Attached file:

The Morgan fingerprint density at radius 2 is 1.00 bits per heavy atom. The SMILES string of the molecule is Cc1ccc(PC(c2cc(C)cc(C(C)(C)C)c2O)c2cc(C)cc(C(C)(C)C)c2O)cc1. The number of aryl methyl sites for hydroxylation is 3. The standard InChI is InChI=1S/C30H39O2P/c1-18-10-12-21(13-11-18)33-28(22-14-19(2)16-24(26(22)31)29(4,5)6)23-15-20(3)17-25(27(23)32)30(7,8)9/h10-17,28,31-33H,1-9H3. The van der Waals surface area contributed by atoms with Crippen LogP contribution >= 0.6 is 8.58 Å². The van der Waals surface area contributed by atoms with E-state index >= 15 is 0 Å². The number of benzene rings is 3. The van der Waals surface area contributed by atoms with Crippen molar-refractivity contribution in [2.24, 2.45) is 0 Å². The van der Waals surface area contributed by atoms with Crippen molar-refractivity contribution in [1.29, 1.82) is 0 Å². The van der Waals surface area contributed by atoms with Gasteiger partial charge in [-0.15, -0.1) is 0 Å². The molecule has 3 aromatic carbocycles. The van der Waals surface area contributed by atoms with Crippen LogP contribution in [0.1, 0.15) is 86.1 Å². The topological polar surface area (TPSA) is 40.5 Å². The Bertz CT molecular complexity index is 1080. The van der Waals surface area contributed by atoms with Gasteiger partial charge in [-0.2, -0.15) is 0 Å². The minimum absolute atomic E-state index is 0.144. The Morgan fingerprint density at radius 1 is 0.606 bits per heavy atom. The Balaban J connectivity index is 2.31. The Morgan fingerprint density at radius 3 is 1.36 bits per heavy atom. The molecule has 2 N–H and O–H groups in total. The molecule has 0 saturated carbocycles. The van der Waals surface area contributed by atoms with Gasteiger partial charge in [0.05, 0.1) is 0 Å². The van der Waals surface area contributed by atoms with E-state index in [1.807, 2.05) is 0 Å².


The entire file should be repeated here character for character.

The Morgan fingerprint density at radius 2 is 1.00 bits per heavy atom. The SMILES string of the molecule is Cc1ccc(PC(c2cc(C)cc(C(C)(C)C)c2O)c2cc(C)cc(C(C)(C)C)c2O)cc1. The number of aryl methyl sites for hydroxylation is 3. The standard InChI is InChI=1S/C30H39O2P/c1-18-10-12-21(13-11-18)33-28(22-14-19(2)16-24(26(22)31)29(4,5)6)23-15-20(3)17-25(27(23)32)30(7,8)9/h10-17,28,31-33H,1-9H3. The van der Waals surface area contributed by atoms with Crippen LogP contribution >= 0.6 is 8.58 Å². The van der Waals surface area contributed by atoms with E-state index >= 15 is 0 Å². The number of benzene rings is 3. The van der Waals surface area contributed by atoms with Crippen molar-refractivity contribution in [2.24, 2.45) is 0 Å². The van der Waals surface area contributed by atoms with Crippen molar-refractivity contribution in [1.29, 1.82) is 0 Å². The van der Waals surface area contributed by atoms with Gasteiger partial charge in [-0.15, -0.1) is 0 Å². The molecule has 3 aromatic carbocycles. The van der Waals surface area contributed by atoms with Crippen LogP contribution in [0.1, 0.15) is 86.1 Å². The topological polar surface area (TPSA) is 40.5 Å². The Bertz CT molecular complexity index is 1080. The van der Waals surface area contributed by atoms with Gasteiger partial charge in [-0.2, -0.15) is 0 Å². The minimum absolute atomic E-state index is 0.144. The Morgan fingerprint density at radius 1 is 0.606 bits per heavy atom. The Balaban J connectivity index is 2.31. The Morgan fingerprint density at radius 3 is 1.36 bits per heavy atom. The molecule has 2 N–H and O–H groups in total. The molecule has 0 saturated carbocycles. The van der Waals surface area contributed by atoms with Gasteiger partial charge in [0.05, 0.1) is 0 Å². The van der Waals surface area contributed by atoms with E-state index in [1.807, 2.05) is 0 Å².